Future Approval and Cell Randomization 10/20/2017

Little work was done over break, but I did take the opportunity to look into receiving Odyssey credit from my college for work done on this project next semester, and seeking approval for other arrangements planned next semester.

This included taking a brief online class over break to teach me about research studies and how to get them approved by our colleges Human Subject Review Board. We will need to seek approval for our future survey by November 17th, and as such, we have started now to ensure we will be able to get it approved in time. This will continue being worked on alongside our typical coding research.

However, expanding my cellular automata program to be more flexible continues still. With a focus on moving some of the logic to a new class, and adjusting the colors to be randomized and more flexible. Thus, we begin taking control of the image being made out of control of the user, and into the computers control.

Cells Randomization

I began by getting my cells working for black and white again. The difference this time is the black and white does not work like an on/off switch, but rather, it is part of a map that can hold as many colors as it likes.

Furthermore, the colors are no longer set in the controller by are set deeper into the code. This I believe will pave the way for the colors to be randomized. Now, instead of having control over what colors you get, the program does.

Backwards

This might seem like a huge step backwards. However, with a push this allows us to randomize the colors.

As always, some changes cause problems at first, as seen below, the program correctly randomizes a list of colors. However, it only takes into account the first color in the list, corresponding to the key 0, and nothing else.

Random Broke

With a bit of fiddling, we can have the program initialize its own random colors. It does so currently by picking a random number between 2 – 5, determining the number of colors in the list. Each color is a random RGB value.

Colorfirsttry

To make something more insane, we can randomize it to be 2 – 25.CellsLotsofdeath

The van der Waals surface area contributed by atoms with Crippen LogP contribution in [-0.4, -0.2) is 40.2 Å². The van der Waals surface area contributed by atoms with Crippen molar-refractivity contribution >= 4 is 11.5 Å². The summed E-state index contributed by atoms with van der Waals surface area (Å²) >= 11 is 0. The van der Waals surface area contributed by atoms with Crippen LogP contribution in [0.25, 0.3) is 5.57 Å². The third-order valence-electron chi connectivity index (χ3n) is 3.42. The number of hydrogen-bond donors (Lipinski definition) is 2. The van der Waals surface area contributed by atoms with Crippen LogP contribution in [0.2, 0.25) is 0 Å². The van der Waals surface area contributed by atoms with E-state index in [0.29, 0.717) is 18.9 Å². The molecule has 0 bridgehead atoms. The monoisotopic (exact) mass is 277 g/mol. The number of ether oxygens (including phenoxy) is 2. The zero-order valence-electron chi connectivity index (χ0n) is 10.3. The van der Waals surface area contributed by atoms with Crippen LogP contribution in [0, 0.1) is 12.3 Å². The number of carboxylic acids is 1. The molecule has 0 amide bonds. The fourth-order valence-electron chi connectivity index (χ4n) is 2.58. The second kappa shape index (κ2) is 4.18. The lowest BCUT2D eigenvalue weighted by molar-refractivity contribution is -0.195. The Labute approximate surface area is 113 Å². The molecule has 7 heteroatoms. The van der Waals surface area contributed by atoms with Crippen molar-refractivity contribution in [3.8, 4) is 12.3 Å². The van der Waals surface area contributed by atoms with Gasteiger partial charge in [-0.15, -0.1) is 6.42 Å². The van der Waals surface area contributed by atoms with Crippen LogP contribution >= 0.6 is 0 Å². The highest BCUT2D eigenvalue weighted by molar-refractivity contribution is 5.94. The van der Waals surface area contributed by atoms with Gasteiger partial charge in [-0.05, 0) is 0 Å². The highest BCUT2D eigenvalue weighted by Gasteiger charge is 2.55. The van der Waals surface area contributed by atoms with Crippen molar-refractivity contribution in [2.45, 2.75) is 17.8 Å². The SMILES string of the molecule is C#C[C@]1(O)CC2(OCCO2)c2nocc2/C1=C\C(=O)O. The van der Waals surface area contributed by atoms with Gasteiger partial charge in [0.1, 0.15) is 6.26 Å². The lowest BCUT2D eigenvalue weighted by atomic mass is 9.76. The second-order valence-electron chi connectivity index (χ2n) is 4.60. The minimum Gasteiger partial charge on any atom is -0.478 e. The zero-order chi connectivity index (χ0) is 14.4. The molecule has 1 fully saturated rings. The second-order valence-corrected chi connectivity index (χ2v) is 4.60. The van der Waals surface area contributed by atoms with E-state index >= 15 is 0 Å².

This is obviously getting pretty crazy. But to push it a step further, can we randomize some of the colors, say, the main “alive” color, as we go? We need some function that will be able to randomize one color each time. This function doesn’t necessarily need to be called.

RandOneColor

Furthermore, we can randomize the ruleset at the beginning of each iteration. This will totally take control out of the users hands.

From here, I generalized it so that each function can have the option to change only one rule or one color randomly, or all of them. This makes the functions do more and eliminates the need to call them multiple times.

By randomizing the ruleset each time, we notice a strange bug. It would appear the edge cases are acting up and need to be revisited.

rndomrulsetwtf

The edge cases are acting up since they don’t have the right amount of neighbors. When dead{0=true} the cells will all come alive since the entire grid is blank. Then, cells close to the edges might die off since they don’t have enough neighbors next time. Or, conversely, they might stay alive after an all alive screen since they technically have less neighbors.

This can be fixed by “wrapping” the edges of the grid around. This will fix our cellular automata edges.

Next week we will set new goals for the project and start something new. As well as continue honing our program and hopefully get approval for our projects arrangements next semester with the administration.

 

 

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